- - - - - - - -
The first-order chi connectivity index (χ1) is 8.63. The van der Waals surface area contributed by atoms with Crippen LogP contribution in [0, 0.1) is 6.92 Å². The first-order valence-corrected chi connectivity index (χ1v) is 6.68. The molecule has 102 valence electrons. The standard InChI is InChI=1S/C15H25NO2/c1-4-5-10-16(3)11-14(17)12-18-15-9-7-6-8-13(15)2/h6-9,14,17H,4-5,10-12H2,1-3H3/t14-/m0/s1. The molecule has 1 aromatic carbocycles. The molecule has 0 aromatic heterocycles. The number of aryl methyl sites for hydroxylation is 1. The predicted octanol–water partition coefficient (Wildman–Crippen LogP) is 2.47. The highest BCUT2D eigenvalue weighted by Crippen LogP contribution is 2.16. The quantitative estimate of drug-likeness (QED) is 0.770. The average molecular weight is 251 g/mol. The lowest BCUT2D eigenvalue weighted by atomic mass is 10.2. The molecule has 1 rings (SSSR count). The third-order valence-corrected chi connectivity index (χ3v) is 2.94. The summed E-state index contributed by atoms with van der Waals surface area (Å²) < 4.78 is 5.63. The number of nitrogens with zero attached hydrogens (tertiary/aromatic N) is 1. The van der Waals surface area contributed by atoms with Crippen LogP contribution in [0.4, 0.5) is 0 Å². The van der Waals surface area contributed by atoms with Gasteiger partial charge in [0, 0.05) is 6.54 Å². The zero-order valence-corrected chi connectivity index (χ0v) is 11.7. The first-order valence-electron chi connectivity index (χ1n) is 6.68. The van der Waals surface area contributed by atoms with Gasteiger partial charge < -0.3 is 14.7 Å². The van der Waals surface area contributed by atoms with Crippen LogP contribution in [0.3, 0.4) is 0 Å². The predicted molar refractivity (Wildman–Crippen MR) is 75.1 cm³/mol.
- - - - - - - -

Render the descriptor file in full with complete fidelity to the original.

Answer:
The first-order chi connectivity index (χ1) is 8.63. The van der Waals surface area contributed by atoms with Crippen LogP contribution in [0, 0.1) is 6.92 Å². The first-order valence-corrected chi connectivity index (χ1v) is 6.68. The molecule has 102 valence electrons. The standard InChI is InChI=1S/C15H25NO2/c1-4-5-10-16(3)11-14(17)12-18-15-9-7-6-8-13(15)2/h6-9,14,17H,4-5,10-12H2,1-3H3/t14-/m0/s1. The molecule has 1 aromatic carbocycles. The molecule has 0 aromatic heterocycles. The number of aryl methyl sites for hydroxylation is 1. The predicted octanol–water partition coefficient (Wildman–Crippen LogP) is 2.47. The highest BCUT2D eigenvalue weighted by Crippen LogP contribution is 2.16. The quantitative estimate of drug-likeness (QED) is 0.770. The average molecular weight is 251 g/mol. The lowest BCUT2D eigenvalue weighted by atomic mass is 10.2. The molecule has 1 rings (SSSR count). The third-order valence-corrected chi connectivity index (χ3v) is 2.94. The summed E-state index contributed by atoms with van der Waals surface area (Å²) < 4.78 is 5.63. The number of nitrogens with zero attached hydrogens (tertiary/aromatic N) is 1. The van der Waals surface area contributed by atoms with Crippen LogP contribution in [0.4, 0.5) is 0 Å². The van der Waals surface area contributed by atoms with Gasteiger partial charge in [0, 0.05) is 6.54 Å². The zero-order valence-corrected chi connectivity index (χ0v) is 11.7. The first-order valence-electron chi connectivity index (χ1n) is 6.68. The van der Waals surface area contributed by atoms with Gasteiger partial charge < -0.3 is 14.7 Å². The van der Waals surface area contributed by atoms with Crippen LogP contribution in [0.3, 0.4) is 0 Å². The predicted molar refractivity (Wildman–Crippen MR) is 75.1 cm³/mol.